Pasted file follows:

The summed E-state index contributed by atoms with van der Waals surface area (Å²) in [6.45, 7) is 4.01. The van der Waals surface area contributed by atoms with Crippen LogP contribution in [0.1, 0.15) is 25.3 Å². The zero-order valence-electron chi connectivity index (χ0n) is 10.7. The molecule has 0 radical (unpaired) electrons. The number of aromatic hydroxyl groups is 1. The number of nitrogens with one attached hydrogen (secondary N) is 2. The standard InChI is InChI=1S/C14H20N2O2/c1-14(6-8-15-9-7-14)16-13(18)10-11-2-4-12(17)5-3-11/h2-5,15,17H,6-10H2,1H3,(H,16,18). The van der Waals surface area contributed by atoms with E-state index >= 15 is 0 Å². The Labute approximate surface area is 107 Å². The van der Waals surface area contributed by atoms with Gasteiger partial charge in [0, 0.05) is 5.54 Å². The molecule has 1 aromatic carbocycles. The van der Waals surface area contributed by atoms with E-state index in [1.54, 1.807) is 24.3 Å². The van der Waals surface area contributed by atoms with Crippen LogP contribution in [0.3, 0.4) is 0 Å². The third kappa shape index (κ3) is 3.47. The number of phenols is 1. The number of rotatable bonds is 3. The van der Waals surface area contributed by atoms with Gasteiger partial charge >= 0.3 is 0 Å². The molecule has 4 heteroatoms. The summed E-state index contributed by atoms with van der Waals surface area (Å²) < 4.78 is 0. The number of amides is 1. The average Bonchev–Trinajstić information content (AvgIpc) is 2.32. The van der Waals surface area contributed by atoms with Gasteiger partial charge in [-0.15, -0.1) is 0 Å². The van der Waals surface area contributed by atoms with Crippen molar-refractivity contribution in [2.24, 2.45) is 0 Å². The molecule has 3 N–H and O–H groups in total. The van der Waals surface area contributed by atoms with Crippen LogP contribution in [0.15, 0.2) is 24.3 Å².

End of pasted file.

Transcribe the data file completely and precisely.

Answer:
The summed E-state index contributed by atoms with van der Waals surface area (Å²) in [6.45, 7) is 4.01. The van der Waals surface area contributed by atoms with Crippen LogP contribution in [0.1, 0.15) is 25.3 Å². The zero-order valence-electron chi connectivity index (χ0n) is 10.7. The molecule has 0 radical (unpaired) electrons. The number of aromatic hydroxyl groups is 1. The number of nitrogens with one attached hydrogen (secondary N) is 2. The standard InChI is InChI=1S/C14H20N2O2/c1-14(6-8-15-9-7-14)16-13(18)10-11-2-4-12(17)5-3-11/h2-5,15,17H,6-10H2,1H3,(H,16,18). The van der Waals surface area contributed by atoms with E-state index >= 15 is 0 Å². The Labute approximate surface area is 107 Å². The van der Waals surface area contributed by atoms with Gasteiger partial charge in [0, 0.05) is 5.54 Å². The molecule has 1 aromatic carbocycles. The van der Waals surface area contributed by atoms with E-state index in [1.54, 1.807) is 24.3 Å². The van der Waals surface area contributed by atoms with Crippen LogP contribution in [0.3, 0.4) is 0 Å². The third kappa shape index (κ3) is 3.47. The number of phenols is 1. The number of rotatable bonds is 3. The van der Waals surface area contributed by atoms with Gasteiger partial charge >= 0.3 is 0 Å². The molecule has 4 heteroatoms. The summed E-state index contributed by atoms with van der Waals surface area (Å²) < 4.78 is 0. The number of amides is 1. The average Bonchev–Trinajstić information content (AvgIpc) is 2.32. The van der Waals surface area contributed by atoms with Gasteiger partial charge in [-0.15, -0.1) is 0 Å². The van der Waals surface area contributed by atoms with Crippen molar-refractivity contribution in [2.24, 2.45) is 0 Å². The molecule has 3 N–H and O–H groups in total. The van der Waals surface area contributed by atoms with Crippen LogP contribution in [0.15, 0.2) is 24.3 Å².